Generally, surviving spouses are entitled to a $100,000 death benefit. Also, they are eligible for up to $400,000 in life insurance if the service member had paid monthly premiums.
Still, it’s all so much to deal with.
One afternoon about a week after her husband’s funeral, after Lawrence had put the baby down for a nap and had a break in the tasks of mothering, grief overwhelmed her. She rummaged in her purse and found the slip of paper that the well-meaning widow had pressed into her hand.
She made the call.
The two women talked for hours. Their lives were so similar -- the good times and the bad.
Each had grown up in Tucson and married her high school sweetheart. Elena and Robert Zurheide had eloped to bypass parental opposition. Celeste and Jeffrey Lawrence had had a small wedding.
Zurheide had been living at Camp Pendleton when her husband was killed April 12, 2004. A mortar fired by a Marine had fallen short and landed in the courtyard of an abandoned schoolhouse where Marines were hunkered down during a battle.
When she was notified, Zurheide began cursing and ordered the Marine, the chaplain and the corpsman to leave. On May 1, she gave birth.
Each woman had moved back to Tucson to be close to family and friends -- and to their husbands’ graves. But the friends they had left as post-high school brides now seemed immature, unable to relate to their tragedy.
“Celeste and I had to grow up -- like this,” said Zurheide, snapping her fingers. “These girls may have children, but it’s not the same. They still haven’t had to grow up.”
Zurheide and Lawrence have bought homes and sport utility vehicles. Zurheide drives a new Dodge Durango; Lawrence, a Cadillac Escalade. Zurheide lives outside town on a four-acre spread where she keeps horses, goats and dogs. Lawrence bought a tidy four-bedroom home in a new subdivision.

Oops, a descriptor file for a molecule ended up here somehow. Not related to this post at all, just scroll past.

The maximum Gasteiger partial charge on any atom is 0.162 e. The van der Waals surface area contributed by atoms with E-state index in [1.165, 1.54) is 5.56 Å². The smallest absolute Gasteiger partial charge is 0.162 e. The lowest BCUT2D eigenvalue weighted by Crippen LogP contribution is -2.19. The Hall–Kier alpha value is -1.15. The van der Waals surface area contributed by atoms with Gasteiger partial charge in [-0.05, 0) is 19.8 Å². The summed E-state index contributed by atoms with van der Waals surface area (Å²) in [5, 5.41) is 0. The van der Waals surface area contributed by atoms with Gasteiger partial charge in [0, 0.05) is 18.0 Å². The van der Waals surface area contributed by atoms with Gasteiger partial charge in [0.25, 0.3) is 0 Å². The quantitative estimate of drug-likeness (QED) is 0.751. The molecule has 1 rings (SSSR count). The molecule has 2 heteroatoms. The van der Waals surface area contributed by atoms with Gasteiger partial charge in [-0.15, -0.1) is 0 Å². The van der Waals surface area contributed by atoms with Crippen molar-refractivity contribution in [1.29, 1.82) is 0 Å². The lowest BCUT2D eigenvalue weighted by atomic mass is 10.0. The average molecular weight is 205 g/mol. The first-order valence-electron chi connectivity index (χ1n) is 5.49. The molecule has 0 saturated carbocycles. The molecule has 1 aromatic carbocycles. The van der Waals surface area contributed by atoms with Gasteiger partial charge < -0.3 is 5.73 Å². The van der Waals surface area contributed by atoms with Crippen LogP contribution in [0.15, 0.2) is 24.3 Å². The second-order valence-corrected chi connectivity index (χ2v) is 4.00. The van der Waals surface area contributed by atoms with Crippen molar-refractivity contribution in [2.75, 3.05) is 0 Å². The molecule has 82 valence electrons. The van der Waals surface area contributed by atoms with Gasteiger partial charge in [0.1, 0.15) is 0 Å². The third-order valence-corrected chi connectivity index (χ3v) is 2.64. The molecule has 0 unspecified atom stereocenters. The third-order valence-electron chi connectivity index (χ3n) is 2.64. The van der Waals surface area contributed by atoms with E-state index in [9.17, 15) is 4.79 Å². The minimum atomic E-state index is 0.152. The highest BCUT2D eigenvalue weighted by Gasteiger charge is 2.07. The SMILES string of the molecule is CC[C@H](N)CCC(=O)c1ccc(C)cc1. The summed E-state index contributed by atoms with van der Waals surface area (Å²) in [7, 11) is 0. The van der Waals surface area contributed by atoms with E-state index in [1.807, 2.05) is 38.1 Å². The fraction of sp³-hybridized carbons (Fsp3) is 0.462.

Recently, each became more conscious of her appearance. Both lost weight. Zurheide got braces; Lawrence had breast augmentation.
“I wanted to do something that made me feel young again,” Lawrence said. She is seeing someone.
When the two are together, much of their conversation is the usual chitchat of young mothers -- naps, feeding, teething, etc. But on a cold, windy day recently, the exchange turned to the raw facts that had brought them into each other’s life:
“Have you seen your husband’s autopsy report?” Lawrence asked. “They won’t show me mine.”
“Yes,” Zurheide said, her voice suddenly hard and angry. “They told me to make sure someone was with me when I read it. I read it alone.”
Lawrence is not sure she wants to see the report. “My husband was sitting over the gas tank, so there really isn’t much left of him,” she said.
Zurheide remains angry that it took weeks for the Marine Corps to officially confirm that her husband had been killed by friendly fire.
Still, she remains supportive of the U.S. mission in Iraq. “We’ve got to finish things,” she said. “I don’t want Robbie to have to go over there someday and finish it.”
Lawrence is more ambivalent about the war.
“My husband died a hero, I know that,” she said softly. “But President Bush mentioned bringing the troops home soon, but it’s two years later, and they’re still there. I just don’t know.”
In late August 2004, about a month after meeting, the women decided they deserved a break and traveled to San Diego for a Toby Keith concert.
When the country-western star sang his trademark “American Soldier,” it was as if he was singing directly to them:
When liberty’s in jeopardy,
I will always do what’s right.
I’m out here on the front lines,
Sleep in peace tonight.
Lawrence said later, “It made me feel alive again.”
The two mothers and their toddlers have spent birthdays and holidays together. They talk by phone and go shopping. They went recently to a roadhouse to enjoy some music.
They don’t need to be in constant contact; just knowing the other is there is enough.
“We’re sisters now,” Lawrence said.